The descending roar of a bus as it accelerates away from a stop. A spider clings to its web on a streetlamp nearby. Students divulge the complexities of life in comestible stories. Silence doesn’t really exist, but if you listen closely, you can trick your mind to perceive it underneath the tiers of sounds of various decibels enveloping the air that surrounds you.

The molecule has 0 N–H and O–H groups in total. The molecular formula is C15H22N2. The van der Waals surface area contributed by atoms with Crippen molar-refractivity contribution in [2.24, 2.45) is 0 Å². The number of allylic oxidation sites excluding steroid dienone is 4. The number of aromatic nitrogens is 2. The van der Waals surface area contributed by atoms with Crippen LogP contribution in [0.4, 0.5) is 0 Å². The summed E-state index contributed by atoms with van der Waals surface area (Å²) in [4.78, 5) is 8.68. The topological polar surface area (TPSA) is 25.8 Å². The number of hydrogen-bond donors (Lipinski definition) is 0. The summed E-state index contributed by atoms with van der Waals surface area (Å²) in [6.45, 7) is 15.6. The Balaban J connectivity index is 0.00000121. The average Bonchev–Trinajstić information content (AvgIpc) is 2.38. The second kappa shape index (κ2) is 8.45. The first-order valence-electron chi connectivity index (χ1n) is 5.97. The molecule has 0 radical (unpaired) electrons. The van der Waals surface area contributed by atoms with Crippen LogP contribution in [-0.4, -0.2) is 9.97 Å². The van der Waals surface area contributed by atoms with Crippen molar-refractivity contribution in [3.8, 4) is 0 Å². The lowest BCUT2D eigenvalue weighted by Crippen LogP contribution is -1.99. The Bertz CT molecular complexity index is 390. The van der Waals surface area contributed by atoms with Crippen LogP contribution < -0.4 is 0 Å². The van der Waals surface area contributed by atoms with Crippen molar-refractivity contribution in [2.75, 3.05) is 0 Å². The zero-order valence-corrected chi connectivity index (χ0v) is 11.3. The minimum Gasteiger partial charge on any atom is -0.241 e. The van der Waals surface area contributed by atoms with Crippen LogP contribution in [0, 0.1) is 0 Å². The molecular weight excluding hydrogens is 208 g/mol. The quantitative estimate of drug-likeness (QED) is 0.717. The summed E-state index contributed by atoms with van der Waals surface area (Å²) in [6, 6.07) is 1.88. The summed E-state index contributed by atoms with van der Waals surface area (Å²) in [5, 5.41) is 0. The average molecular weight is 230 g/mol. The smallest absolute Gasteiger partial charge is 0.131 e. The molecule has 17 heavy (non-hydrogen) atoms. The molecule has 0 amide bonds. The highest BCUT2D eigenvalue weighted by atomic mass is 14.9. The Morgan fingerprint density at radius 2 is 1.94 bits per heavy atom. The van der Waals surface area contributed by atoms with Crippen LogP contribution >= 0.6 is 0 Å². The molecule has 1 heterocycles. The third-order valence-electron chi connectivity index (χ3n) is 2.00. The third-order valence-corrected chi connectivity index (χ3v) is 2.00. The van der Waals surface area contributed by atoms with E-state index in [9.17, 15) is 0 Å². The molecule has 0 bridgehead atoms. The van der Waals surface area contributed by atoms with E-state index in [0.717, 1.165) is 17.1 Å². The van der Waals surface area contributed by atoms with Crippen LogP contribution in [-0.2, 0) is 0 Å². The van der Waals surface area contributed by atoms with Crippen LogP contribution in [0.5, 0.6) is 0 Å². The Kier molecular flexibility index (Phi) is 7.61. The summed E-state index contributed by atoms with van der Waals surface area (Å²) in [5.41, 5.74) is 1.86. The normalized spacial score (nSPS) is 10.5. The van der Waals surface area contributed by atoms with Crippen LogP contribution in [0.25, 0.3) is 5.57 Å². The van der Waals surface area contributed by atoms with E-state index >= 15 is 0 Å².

Simple components make up our banal existence, but to a scientist, or an artist, or a storyteller, these overlooked details edify life. The Creative Communications of Science Panel, hosted by Initiative for Maximizing Student Development, consisted of four innovative harbingers of modern scientific explorations: Todd Gilens is an artist that studied landscape architecture at Harvard’s Graduate School of designs; Shane A. Myrbeck is an acoustician, sound artist and composer; Lauren Sommer is a science reporter for KQED radio staff; and Gail Wight is an assistant professor in the Art and Art History department at Stanford University. Together, these panelists shared how they each uniquely integrate science into art and recommended how scientists can use art, in its uncountable forms, to communicate science.
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